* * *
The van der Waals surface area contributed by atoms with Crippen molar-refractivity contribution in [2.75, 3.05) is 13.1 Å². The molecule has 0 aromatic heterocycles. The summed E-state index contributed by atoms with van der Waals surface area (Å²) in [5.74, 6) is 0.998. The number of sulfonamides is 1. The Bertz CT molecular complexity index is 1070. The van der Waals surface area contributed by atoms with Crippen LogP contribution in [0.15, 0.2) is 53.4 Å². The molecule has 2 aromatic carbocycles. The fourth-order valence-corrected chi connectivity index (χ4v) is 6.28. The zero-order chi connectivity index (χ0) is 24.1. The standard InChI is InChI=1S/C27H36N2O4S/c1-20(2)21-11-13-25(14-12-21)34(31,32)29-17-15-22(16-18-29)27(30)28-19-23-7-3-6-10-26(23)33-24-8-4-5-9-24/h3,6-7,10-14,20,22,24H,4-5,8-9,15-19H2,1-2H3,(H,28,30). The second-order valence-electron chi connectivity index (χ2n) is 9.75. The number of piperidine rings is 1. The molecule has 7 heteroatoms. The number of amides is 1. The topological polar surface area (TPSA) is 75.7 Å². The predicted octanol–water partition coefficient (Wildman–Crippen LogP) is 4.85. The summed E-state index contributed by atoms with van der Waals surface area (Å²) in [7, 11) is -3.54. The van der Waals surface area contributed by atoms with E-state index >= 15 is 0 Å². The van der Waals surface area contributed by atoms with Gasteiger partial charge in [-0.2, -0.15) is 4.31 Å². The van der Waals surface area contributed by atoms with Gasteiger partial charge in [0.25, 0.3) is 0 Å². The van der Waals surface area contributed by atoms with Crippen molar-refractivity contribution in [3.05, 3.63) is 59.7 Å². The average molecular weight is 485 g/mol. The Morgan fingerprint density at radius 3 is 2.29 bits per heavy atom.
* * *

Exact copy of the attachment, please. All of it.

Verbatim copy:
The van der Waals surface area contributed by atoms with Crippen molar-refractivity contribution in [2.75, 3.05) is 13.1 Å². The molecule has 0 aromatic heterocycles. The summed E-state index contributed by atoms with van der Waals surface area (Å²) in [5.74, 6) is 0.998. The number of sulfonamides is 1. The Bertz CT molecular complexity index is 1070. The van der Waals surface area contributed by atoms with Crippen LogP contribution in [0.15, 0.2) is 53.4 Å². The molecule has 2 aromatic carbocycles. The fourth-order valence-corrected chi connectivity index (χ4v) is 6.28. The zero-order chi connectivity index (χ0) is 24.1. The standard InChI is InChI=1S/C27H36N2O4S/c1-20(2)21-11-13-25(14-12-21)34(31,32)29-17-15-22(16-18-29)27(30)28-19-23-7-3-6-10-26(23)33-24-8-4-5-9-24/h3,6-7,10-14,20,22,24H,4-5,8-9,15-19H2,1-2H3,(H,28,30). The second-order valence-electron chi connectivity index (χ2n) is 9.75. The number of piperidine rings is 1. The molecule has 7 heteroatoms. The number of amides is 1. The topological polar surface area (TPSA) is 75.7 Å². The predicted octanol–water partition coefficient (Wildman–Crippen LogP) is 4.85. The summed E-state index contributed by atoms with van der Waals surface area (Å²) in [7, 11) is -3.54. The van der Waals surface area contributed by atoms with E-state index >= 15 is 0 Å². The van der Waals surface area contributed by atoms with Gasteiger partial charge in [-0.2, -0.15) is 4.31 Å². The van der Waals surface area contributed by atoms with Gasteiger partial charge in [0.25, 0.3) is 0 Å². The van der Waals surface area contributed by atoms with Crippen molar-refractivity contribution in [3.05, 3.63) is 59.7 Å². The average molecular weight is 485 g/mol. The Morgan fingerprint density at radius 3 is 2.29 bits per heavy atom.